Losers Magazine (tm) Article No. 17 (10/7/95) by Carl E. Person

If You Don't Know What's Wrong, Think Competition

More than 25 years ago, I was asked by my friendly banker to represent one of his small banking clients who was seeking to raise capital publicly to finance a fledgling software company. At a meeting in the bank, I said I wanted $20,000 and some shares of stock in the company. Upon being asked what number of shares I wanted, I paused for a few moments and then said, with an all-knowing demeanor, 100,000 shares.

The new client readily agreed, and left the board room where we were meeting. Tim, the banker, as soon as we were alone, said to me Carl, I know how you came to the figure $20,000, but tell me how did you come up with the figure of 100,000 shares?.

Tim, I said, anytime I don't know what to say in a situation like that, I say 100,000. This is how you should think of what's wrong with anything which you believe is wrong in our economy. Think about the lack of competition, and round up the usual suspects, which will be some variants on the lack of competition.

The main problem with our economy is that someone (meaning government at the federal, state or local level) has tampered with a free market thereby causing restraints which have favored a few at the expense of the many. Or, the government or courts have failed to enforce the federal and/or state antitrust laws, for reasons which relate to favoring and protecting the rich (and significant campaign contributors) as against the others.

The activities of government in giving away the economy are often skillfully hidden from the public, by insertion of special benefits as small footnotes in lengthy bills; by the regulation of an entire industry (a favorite technique); and by the grant of exclusives in one way or another. In New York State, for example, the insurance laws define what types of insurance organizations there can be, and goes on to outlaw all other types, thereby building into the state's economy the lack of any new developments in the insurance field unless someone is powerful enough to lobby the state legislature for a change in the statute, which I don't think has happened in the insurance area in 40 years or so (but I could be wrong).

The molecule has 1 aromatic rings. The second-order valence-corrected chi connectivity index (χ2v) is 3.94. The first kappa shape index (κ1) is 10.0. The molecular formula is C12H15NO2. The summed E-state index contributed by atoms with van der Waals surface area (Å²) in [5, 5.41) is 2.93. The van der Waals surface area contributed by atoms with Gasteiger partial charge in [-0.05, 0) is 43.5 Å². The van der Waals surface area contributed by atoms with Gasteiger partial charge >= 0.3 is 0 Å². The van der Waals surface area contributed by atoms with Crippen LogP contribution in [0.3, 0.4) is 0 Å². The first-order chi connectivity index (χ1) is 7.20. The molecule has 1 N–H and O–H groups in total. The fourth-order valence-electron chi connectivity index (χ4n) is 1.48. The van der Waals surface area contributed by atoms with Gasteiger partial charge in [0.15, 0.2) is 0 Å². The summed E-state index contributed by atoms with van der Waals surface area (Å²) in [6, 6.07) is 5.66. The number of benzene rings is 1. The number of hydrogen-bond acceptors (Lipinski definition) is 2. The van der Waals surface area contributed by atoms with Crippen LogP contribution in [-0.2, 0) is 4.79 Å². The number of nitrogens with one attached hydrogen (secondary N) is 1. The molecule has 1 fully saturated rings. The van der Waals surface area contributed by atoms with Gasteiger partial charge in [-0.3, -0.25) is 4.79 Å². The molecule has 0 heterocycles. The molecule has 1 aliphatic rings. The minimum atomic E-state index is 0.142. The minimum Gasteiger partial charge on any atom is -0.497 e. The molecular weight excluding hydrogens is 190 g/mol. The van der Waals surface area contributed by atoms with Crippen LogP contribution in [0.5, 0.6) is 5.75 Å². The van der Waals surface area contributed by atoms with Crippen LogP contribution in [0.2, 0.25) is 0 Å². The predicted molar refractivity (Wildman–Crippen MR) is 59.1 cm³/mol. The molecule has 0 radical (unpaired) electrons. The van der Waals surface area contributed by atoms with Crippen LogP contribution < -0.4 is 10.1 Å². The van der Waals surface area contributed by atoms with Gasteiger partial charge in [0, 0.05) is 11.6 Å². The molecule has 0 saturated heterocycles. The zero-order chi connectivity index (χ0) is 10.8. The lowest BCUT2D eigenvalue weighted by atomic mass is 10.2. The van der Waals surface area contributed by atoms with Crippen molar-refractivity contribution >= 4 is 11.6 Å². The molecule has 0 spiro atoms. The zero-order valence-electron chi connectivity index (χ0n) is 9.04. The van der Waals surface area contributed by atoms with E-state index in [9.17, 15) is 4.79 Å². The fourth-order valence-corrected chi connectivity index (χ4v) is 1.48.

Another example. What do the federal securities and state blue-sky laws require for a small business person to be able, lawfully, to advertise or solicit publicly for business financing (capital)? I'm a securities lawyer (having represented perhaps 50 companies seeking capital and perhaps 15 different underwriters over the years (and I have taught securities law and have written a textbook on securities law) and I can't tell you without doing several hours of legal research to brush up on current laws.

The laws including the rules and regulations promulgated thereunder are constantly changing and the laws, rules and regulations are too complex to remember with the accuracy needed to be able to ensure compliance with the law in many situations.

Due to these reasons, small businesses do not raise money publicly (and I'll bet you haven't seen more than a handful of the nation's 10,000,000 or more businesses try over the years) and the nation's savings are not able to be invested in small business (unlike the wealthy investors who gave startup financing to Microsoft and Federal Express), to the financial detriment of the middle class savers, small businesses themselves, and the U.S. economy generally.

The United States has protected itself right out of its fabulous economy, causing the economy to go to other countries or to monopolies in this country by not permitting capital to be allocated on competitive terms, which creates monopolies, higher prices, fewer jobs, and a lower standard of living for all but the owners and top managers of the monopolies. The others are now becoming downsizees.

Competition would cure this, by eliminating the federal securities and state blue-sky laws and relying on enforcement of the nation's laws prohibiting fraud instead.

This is a really simple solution to the problems caused by a complex set of laws, but since most people don't know the extent of the regulation of securities or the effect of such regulation, and are not aware that small business cannot raise capital, and are not interested in going into small business themselves, or don't want to be bothered with all the antitrust and economic rigmarole, the economic problems for the middle class and poor continue, in essence brought on by themselves.

If people know about the problem and understood how their standard of living has been lost because of the problem, they would communicate this to their legislators and other elected officials and demand that the problem be cured, or they'll vote for someone who will do the job.

Education is another problem created by the lack of competition. The cost of higher education is too much (on the order of 17 times more costly than it should be if competition were allowed) because of the lack of competition in education; and the quality of public education in grades K-12 in many major cities is outrageously poor, because of the government monopoly at the state and local level, where government collects tax dollars for education and refuses to let parents spend the money at schools of their own choice.